FTC: Match.com Used Fake Accounts to Lure 500,000 Subscribers

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 The FTC claims that dating site Match.com used fake accounts to lure almost 500,000 people to become paying subscribers on the popular dating website. The subscribers joined the company’s paid premium service within 24 hours of receiving a message from accounts the FTC claims Match had already identified as “fraudulent.”

According to a report by The Verge, Match.com has been accused by the FTC of using fake accounts in order to lure new subscribers. Although Match.com may not be creating fake accounts, the company has been accused of exploiting fraudsters on the platform as a means of encouraging other members to sign up for a premium subscription.

According to the lawsuit against Match Group, the dating platform encourages users to sign up for a paid subscription by limiting their ability to read messages from other members.

The lawsuit claims that Match.com will let non-premium users know that they have an incoming message from an account and then encourage them to subscribe in order to see the message, knowing that many messages are from scammers or other fake accounts.

Consumers are often unaware that, in many instances, communications received through Match.com are not from users interested in establishing dating relationships, but are instead from persons seeking to perpetrate scams. For example, in some months between 2013 and 2016, more than half of instant message initiations and favorites that consumers received originated from accounts that Defendant identified as “fraudulent,” meaning that Defendant determined the Match.com user was likely to be perpetrating some form of scam.

The legal complaint goes on to explain that many users only find out that messages sent to them are fraudulent after paying for a premium account. Some users who entered signed up for a premium account to read a message from another user immediately find out that the person that sent them a message is “unavailable.”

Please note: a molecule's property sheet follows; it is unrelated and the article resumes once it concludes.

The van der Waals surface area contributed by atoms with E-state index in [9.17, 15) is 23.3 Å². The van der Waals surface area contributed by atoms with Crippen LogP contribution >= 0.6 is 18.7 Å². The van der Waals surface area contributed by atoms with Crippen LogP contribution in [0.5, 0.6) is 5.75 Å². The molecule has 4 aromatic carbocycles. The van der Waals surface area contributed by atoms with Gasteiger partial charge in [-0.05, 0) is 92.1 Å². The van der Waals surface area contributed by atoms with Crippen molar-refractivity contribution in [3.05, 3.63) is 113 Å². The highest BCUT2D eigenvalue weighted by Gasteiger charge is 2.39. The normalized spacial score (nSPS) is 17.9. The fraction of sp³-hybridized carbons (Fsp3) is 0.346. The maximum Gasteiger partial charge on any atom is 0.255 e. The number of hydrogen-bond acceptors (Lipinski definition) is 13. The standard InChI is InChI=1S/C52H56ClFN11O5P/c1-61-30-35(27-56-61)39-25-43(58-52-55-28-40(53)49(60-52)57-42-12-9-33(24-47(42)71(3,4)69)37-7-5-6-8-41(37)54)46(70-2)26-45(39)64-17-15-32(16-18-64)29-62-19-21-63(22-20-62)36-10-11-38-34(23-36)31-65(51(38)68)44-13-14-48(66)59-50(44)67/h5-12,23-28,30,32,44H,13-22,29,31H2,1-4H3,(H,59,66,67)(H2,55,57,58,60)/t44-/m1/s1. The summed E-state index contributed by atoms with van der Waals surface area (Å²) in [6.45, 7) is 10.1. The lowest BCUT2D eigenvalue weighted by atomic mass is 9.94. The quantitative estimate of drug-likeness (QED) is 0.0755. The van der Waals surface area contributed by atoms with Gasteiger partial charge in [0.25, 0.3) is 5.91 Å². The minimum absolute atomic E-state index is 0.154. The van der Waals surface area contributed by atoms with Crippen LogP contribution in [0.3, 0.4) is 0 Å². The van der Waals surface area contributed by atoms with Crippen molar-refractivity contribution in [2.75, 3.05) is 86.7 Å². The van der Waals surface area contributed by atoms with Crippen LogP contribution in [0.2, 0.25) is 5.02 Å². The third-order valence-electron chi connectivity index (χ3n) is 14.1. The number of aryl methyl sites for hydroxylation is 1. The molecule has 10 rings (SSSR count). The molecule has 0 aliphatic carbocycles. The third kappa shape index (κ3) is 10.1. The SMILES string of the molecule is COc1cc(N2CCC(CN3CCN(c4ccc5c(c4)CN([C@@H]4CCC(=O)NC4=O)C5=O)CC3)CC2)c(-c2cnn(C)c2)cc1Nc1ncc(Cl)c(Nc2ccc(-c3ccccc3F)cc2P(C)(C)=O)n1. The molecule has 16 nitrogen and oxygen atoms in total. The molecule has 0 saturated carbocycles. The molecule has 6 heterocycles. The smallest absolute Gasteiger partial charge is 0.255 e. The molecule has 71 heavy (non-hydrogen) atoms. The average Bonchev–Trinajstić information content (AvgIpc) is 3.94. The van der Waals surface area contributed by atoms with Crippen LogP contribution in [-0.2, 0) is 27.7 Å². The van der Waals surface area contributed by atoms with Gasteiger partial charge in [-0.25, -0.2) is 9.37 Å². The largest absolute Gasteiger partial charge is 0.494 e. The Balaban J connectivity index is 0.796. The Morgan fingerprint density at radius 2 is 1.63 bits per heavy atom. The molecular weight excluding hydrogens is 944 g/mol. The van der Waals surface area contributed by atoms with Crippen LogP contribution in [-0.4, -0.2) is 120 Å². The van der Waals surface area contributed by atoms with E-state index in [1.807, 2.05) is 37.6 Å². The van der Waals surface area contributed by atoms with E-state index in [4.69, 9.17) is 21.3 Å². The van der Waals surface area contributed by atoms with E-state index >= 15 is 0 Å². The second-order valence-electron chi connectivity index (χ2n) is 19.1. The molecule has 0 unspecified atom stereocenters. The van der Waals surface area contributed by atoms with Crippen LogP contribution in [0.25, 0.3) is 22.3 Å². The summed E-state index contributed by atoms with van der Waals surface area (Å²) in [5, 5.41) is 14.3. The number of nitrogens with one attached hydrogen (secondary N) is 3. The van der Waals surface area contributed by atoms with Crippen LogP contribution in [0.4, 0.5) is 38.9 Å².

When consumers subscribe to view these communications, they either gain access to the fraudulent communication or receive a notification stating that the profile that sent the communication is “unavailable.” This outcome depends upon whether consumers subscribe to Match.com before or after Defendant completes its fraud review process: if the consumer subscribes before the review is completed, the consumer receives the communication that was sent; if Defendant has already completed its review process and deleted the account as fraudulent before the consumer subscribes, the consumer will receive a notification that the profile is “unavailable.”

The complaint claims that, between June 2016 and May 2018, 499,691 subscriptions were created within 24 hours after receiving a message from a fraudulent account.

Match.com CEO Hesam Hosseini says that the allegations by the FTC are “outrageous.” “The FTC will likely make outrageous allegations that ignore all of Match’s efforts to prioritize the customer experience, including our efforts to combat fraud,” Hosseini wrote in a short comment.

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